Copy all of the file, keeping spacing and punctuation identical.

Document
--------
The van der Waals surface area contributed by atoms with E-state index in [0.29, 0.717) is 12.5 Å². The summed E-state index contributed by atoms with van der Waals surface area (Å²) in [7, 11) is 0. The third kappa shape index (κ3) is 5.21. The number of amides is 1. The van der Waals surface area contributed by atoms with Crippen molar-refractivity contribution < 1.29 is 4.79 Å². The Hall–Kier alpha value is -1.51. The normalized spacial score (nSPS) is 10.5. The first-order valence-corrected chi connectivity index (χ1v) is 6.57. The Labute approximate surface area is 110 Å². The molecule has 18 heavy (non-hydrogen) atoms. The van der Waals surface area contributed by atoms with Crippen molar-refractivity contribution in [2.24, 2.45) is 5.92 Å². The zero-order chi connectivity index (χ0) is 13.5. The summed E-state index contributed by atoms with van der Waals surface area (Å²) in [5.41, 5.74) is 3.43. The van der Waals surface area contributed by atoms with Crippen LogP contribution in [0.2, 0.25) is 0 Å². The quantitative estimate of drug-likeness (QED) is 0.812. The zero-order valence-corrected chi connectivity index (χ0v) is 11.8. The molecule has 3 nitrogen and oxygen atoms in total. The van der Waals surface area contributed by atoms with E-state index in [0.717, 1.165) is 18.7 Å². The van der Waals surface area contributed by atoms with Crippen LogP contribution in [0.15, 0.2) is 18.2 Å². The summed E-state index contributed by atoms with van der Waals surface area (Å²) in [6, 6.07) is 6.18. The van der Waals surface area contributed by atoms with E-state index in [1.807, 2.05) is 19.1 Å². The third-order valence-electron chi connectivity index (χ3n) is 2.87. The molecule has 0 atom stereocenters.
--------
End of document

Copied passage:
The van der Waals surface area contributed by atoms with E-state index in [0.29, 0.717) is 12.5 Å². The summed E-state index contributed by atoms with van der Waals surface area (Å²) in [7, 11) is 0. The third kappa shape index (κ3) is 5.21. The number of amides is 1. The van der Waals surface area contributed by atoms with Crippen molar-refractivity contribution < 1.29 is 4.79 Å². The Hall–Kier alpha value is -1.51. The normalized spacial score (nSPS) is 10.5. The first-order valence-corrected chi connectivity index (χ1v) is 6.57. The Labute approximate surface area is 110 Å². The molecule has 18 heavy (non-hydrogen) atoms. The van der Waals surface area contributed by atoms with Crippen molar-refractivity contribution in [2.24, 2.45) is 5.92 Å². The zero-order chi connectivity index (χ0) is 13.5. The summed E-state index contributed by atoms with van der Waals surface area (Å²) in [5.41, 5.74) is 3.43. The van der Waals surface area contributed by atoms with Crippen LogP contribution in [0.2, 0.25) is 0 Å². The quantitative estimate of drug-likeness (QED) is 0.812. The zero-order valence-corrected chi connectivity index (χ0v) is 11.8. The molecule has 3 nitrogen and oxygen atoms in total. The van der Waals surface area contributed by atoms with E-state index in [0.717, 1.165) is 18.7 Å². The van der Waals surface area contributed by atoms with Crippen LogP contribution in [0.15, 0.2) is 18.2 Å². The summed E-state index contributed by atoms with van der Waals surface area (Å²) in [6, 6.07) is 6.18. The van der Waals surface area contributed by atoms with E-state index in [1.807, 2.05) is 19.1 Å². The third-order valence-electron chi connectivity index (χ3n) is 2.87. The molecule has 0 atom stereocenters.